Yesterday, a government entity called the President’s Cancer Panel released an alarming report declaring that environmental toxins are causing “grievous harm” to Americans. The authors of the report (pdf) went on to say that while much more research needs to be done to determine the long-term effects of exposure, they believe that the “true burden of environmentally induced cancer has been grossly underestimated.”
But no sooner had they released the report than other cancer experts came forward to say that it wasn’t alarming, but rather alarmist.
First, the panel’s findings. In the 240-page report, the advisory panel noted that Americans are exposed to chemicals whose safety hasn’t yet been definitively established–like the chemical BPA that’s found in some everyday plastics, pesticides, and the substances found in industrial pollution. They write:
“With nearly 80,000 chemicals on the market in the United States, many of which are used by millions of Americans in their daily lives and are un- or understudied and largely unregulated, exposure to potential environmental carcinogens is widespread” [TIME].
There’s a new addition to the parade of studies investigating potential health problems connected to the ubiquitous plastics ingredient bisphenol A (BPA). But while the new data backs up the connection between BPA and heart disease that appeared in previous studies, the nature of the link still isn’t conclusive, and other links are not clear.
The study in PLoS One analyzed data gathered between 2003 and 2006. The association with diabetes is a bit weaker [than shown in earlier studies], but the one with heart disease remains robust. In fact, the authors are able to show a linear relationship between BPA exposure and cardiovascular disease in both data sets [Ars Technica]. While the authors confirmed that BPA-heart disease link from their 2008 study, they said they still could not sufficiently tell correlation versus causation and called for more study.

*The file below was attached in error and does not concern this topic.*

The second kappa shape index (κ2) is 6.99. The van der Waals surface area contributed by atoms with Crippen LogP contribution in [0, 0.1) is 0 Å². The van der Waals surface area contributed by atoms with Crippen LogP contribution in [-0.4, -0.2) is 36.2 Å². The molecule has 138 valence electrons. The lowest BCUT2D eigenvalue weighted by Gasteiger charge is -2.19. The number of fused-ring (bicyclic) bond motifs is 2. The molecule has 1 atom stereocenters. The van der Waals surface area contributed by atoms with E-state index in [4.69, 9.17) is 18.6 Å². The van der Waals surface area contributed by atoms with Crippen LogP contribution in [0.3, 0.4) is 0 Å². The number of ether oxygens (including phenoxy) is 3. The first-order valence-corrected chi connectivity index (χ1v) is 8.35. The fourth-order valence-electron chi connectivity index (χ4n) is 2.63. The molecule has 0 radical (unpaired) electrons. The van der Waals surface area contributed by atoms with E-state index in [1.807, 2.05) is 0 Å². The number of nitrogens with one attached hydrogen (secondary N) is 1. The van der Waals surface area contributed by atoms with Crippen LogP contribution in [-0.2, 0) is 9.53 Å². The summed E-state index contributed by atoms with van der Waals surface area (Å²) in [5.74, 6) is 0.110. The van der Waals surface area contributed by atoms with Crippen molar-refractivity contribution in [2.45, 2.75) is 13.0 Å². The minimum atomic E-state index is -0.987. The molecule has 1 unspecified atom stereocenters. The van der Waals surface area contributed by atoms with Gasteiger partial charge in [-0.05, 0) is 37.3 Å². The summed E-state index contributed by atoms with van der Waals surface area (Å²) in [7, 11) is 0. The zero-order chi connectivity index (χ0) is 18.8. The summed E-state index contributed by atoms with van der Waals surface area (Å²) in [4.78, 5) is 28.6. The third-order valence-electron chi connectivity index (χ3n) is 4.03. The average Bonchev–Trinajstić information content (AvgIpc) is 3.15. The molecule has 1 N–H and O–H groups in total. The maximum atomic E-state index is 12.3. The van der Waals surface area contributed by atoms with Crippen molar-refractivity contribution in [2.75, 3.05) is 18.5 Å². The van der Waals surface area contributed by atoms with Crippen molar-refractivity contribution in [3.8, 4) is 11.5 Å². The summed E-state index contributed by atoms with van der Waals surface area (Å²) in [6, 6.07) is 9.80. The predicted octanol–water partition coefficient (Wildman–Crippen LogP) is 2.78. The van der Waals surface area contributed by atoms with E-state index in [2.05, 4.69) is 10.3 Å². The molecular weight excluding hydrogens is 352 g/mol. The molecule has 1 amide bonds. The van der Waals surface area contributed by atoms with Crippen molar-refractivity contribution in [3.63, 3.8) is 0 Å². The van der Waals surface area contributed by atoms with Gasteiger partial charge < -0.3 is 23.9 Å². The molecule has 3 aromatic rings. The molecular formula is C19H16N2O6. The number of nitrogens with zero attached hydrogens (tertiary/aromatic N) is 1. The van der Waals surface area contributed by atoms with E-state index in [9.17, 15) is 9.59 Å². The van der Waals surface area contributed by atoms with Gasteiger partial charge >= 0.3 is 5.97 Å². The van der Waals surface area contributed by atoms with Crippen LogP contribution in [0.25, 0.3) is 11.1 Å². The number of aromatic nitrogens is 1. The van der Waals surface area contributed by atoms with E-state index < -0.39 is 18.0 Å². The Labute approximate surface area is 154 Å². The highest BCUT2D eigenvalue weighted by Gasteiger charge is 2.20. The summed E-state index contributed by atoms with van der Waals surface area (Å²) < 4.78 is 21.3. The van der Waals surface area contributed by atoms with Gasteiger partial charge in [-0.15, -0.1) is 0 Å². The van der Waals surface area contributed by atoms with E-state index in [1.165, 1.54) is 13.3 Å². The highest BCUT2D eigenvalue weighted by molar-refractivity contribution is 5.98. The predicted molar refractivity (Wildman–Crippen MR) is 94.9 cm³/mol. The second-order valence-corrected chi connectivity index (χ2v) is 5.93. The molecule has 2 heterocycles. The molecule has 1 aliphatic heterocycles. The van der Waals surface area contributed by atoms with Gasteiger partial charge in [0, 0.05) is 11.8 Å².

They did find another interesting tidbit, though, this one being on the good side. BPA levels in the urine of test participants plunged by 28 percent from the 2003/04 period to the 2005/06 period. That’s odd because it predates the wave of public concern over BPA, though perhaps changed industry practices are responsible, study author David Melzer says. “BPA in baby’s bottles has been very controversial and we speculate that manufacturers may be switching to other plastics for use involving food and beverages” [Scientific American].
80beats: Study: The Chemical BPA, in High Doses, Causes Impotence
80beats: More Bad News on BPA: Linked to Heart Disease and Diabetes in Humans
80beats: BPA Won’t Leave Public-Health Conversation—or Your Body
80beats: Plastic Is More Biodegradable Than We Thought. (That’s Bad.)
80beats: FDA Declares Chemical in Baby Bottles Safe, But Doubts Remain
DISCOVER: The Dirty Truth About Plastic
A chemical commonly found in plastics that has recently fallen under intense scrutiny by public health officials has now been linked to impotence. During a five year study, scientists followed 634 male Chinese factory workers who were exposed to high levels of the chemical bisphenol A (BPA) on the job and compared their sexual health with that of similar Chinese factory workers not exposed to BPA. The men handling BPA were four times as likely to suffer from erectile dysfunction and seven times as likely to have difficulty with ejaculation [Washington Post]. The study (PDF), published in the journal Human Reproduction, marks the first time sexual dysfunction has been linked to BPA exposure.
To be fair, the workers were exposed to BPA levels that are 50 times greater than the average U.S. man faces, so scientists can’t say how smaller amounts of the chemical will affect sexual health. However, the chemical resembles the hormone estrogen and that’s fueled worries that even very small amounts of BPA can cause harm [NPR News]. The feds are determined to get to the bottom of the issue and have pledged $30 million to researchers over the next two years in an effort to finally settle the question of whether BPA is safe.